That being said, there are rules, a manuscript laced with the poison of bad grammar won’t hold an editor’s attention for more than a couple of paragraphs. Sadly, a lot of so-called ‘writers’ wouldn’t know their syntax from a Tampax!






What is the best advice that anyone has given you?
My wife, Julie, is a voracious reader of books; she’s the perfect person to proof read my work before anyone else gets to see my mistakes. I value her honesty (and trust me, she’s bloody honest!). She advised me to use restraint: I have a tendency to ramp up the descriptive imagery à la Salman Rushdie. This guidance was echoed by my publishing editor, who suggested I cull some of my extraneous paragraphs.
This was fantastic advice. I begrudgingly deleted about 20,000 words from my novel, then realised that the story was all the better for it.
My publishing editor did gift me a wonderful review, however, for which I’m eternally grateful:

‘Murder, myth and Mr Ordinary meet up in this extraordinary novel. However bad the weather is here, Ansbro’s vivid writing will transport you to a sun-drenched tropical island – with darkness at its heart. I loved it!’  -Karen Holmes, editor 2QT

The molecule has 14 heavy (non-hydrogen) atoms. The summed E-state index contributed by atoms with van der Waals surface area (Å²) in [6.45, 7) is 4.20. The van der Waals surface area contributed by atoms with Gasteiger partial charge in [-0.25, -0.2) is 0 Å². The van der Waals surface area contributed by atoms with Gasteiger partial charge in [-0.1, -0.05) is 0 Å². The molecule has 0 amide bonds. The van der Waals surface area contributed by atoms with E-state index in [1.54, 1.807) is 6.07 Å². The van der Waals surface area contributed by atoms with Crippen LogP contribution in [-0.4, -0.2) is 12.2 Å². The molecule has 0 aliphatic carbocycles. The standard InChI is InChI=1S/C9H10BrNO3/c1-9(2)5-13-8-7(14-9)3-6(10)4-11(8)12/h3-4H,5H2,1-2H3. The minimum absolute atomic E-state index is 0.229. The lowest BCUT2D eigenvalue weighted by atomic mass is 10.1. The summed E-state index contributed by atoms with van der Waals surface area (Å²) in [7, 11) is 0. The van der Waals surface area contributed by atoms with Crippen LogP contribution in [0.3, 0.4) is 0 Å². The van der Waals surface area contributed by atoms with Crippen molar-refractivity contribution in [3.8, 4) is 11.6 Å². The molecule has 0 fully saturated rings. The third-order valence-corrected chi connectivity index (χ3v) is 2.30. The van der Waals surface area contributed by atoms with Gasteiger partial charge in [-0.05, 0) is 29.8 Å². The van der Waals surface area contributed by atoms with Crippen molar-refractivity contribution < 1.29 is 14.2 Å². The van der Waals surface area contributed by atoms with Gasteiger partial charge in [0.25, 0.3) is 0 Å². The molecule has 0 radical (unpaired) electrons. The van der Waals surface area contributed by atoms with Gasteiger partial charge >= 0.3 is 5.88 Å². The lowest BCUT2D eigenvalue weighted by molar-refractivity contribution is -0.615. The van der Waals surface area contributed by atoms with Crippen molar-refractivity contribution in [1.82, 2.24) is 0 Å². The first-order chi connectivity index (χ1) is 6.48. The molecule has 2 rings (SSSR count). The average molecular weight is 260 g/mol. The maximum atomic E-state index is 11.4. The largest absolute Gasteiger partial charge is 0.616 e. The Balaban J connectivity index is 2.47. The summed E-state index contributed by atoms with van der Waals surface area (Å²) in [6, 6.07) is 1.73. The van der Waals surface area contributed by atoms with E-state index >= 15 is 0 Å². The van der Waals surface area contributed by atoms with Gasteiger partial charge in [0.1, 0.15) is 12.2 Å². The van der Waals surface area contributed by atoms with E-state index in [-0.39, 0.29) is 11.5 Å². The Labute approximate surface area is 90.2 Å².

What advice would you give to another writer?
·        Don’t be a pompous, head-up-your-own-arse diva. Accept informed advice.
·        Don’t believe your own hype.
·        When you think your book is finished, it isn’t.
·        If - after you’ve read/reread/rewritten and edited your book – and you still think it’s finished, it isn’t.
·        A novel is a marathon, not a sprint.
·        Find inspiration all around you. Life, movies, books, nature. It’s all there if you know how to look.
·        Very few books can carry the weight of excess verbiage.


What are your favourite writer sites or blogs that you turn to for help, tips and encouragement?
Um, I’m afraid that I haven’t yet visited any of the above. Maybe I should?